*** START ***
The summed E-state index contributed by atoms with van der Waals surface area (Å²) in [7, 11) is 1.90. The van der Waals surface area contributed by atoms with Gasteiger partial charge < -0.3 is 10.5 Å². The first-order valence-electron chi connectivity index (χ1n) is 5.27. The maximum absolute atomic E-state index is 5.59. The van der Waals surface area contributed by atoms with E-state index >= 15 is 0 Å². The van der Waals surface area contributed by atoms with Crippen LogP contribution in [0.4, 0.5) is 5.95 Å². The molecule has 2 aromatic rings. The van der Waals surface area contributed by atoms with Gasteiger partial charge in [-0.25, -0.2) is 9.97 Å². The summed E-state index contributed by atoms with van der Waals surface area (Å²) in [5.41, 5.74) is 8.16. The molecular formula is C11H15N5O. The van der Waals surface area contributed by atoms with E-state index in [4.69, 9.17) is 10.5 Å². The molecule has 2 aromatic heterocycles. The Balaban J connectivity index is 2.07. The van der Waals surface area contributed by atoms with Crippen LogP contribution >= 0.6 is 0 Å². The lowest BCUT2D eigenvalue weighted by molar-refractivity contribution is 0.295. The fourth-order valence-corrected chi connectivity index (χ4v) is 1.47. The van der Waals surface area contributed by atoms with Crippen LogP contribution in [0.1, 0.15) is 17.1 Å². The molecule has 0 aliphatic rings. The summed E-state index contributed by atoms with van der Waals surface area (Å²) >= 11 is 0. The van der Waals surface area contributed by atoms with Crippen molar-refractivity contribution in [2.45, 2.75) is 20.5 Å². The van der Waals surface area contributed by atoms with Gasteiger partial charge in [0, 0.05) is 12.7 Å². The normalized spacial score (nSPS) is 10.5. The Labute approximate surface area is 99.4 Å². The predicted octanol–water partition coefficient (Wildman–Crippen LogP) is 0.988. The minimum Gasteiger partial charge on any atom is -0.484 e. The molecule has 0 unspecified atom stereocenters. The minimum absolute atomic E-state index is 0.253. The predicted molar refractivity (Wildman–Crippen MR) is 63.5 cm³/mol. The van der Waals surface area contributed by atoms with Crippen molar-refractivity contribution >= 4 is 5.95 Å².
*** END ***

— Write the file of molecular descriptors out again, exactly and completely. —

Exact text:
The summed E-state index contributed by atoms with van der Waals surface area (Å²) in [7, 11) is 1.90. The van der Waals surface area contributed by atoms with Gasteiger partial charge < -0.3 is 10.5 Å². The first-order valence-electron chi connectivity index (χ1n) is 5.27. The maximum absolute atomic E-state index is 5.59. The van der Waals surface area contributed by atoms with E-state index >= 15 is 0 Å². The van der Waals surface area contributed by atoms with Crippen LogP contribution in [0.4, 0.5) is 5.95 Å². The molecule has 2 aromatic rings. The van der Waals surface area contributed by atoms with Gasteiger partial charge in [-0.25, -0.2) is 9.97 Å². The summed E-state index contributed by atoms with van der Waals surface area (Å²) in [5.41, 5.74) is 8.16. The molecular formula is C11H15N5O. The van der Waals surface area contributed by atoms with E-state index in [4.69, 9.17) is 10.5 Å². The molecule has 2 aromatic heterocycles. The Balaban J connectivity index is 2.07. The van der Waals surface area contributed by atoms with Crippen LogP contribution >= 0.6 is 0 Å². The lowest BCUT2D eigenvalue weighted by molar-refractivity contribution is 0.295. The fourth-order valence-corrected chi connectivity index (χ4v) is 1.47. The van der Waals surface area contributed by atoms with Crippen LogP contribution in [0.1, 0.15) is 17.1 Å². The molecule has 0 aliphatic rings. The summed E-state index contributed by atoms with van der Waals surface area (Å²) >= 11 is 0. The van der Waals surface area contributed by atoms with Crippen molar-refractivity contribution in [2.45, 2.75) is 20.5 Å². The van der Waals surface area contributed by atoms with Gasteiger partial charge in [0, 0.05) is 12.7 Å². The normalized spacial score (nSPS) is 10.5. The Labute approximate surface area is 99.4 Å². The predicted octanol–water partition coefficient (Wildman–Crippen LogP) is 0.988. The minimum Gasteiger partial charge on any atom is -0.484 e. The molecule has 0 unspecified atom stereocenters. The minimum absolute atomic E-state index is 0.253. The predicted molar refractivity (Wildman–Crippen MR) is 63.5 cm³/mol. The van der Waals surface area contributed by atoms with Crippen molar-refractivity contribution >= 4 is 5.95 Å².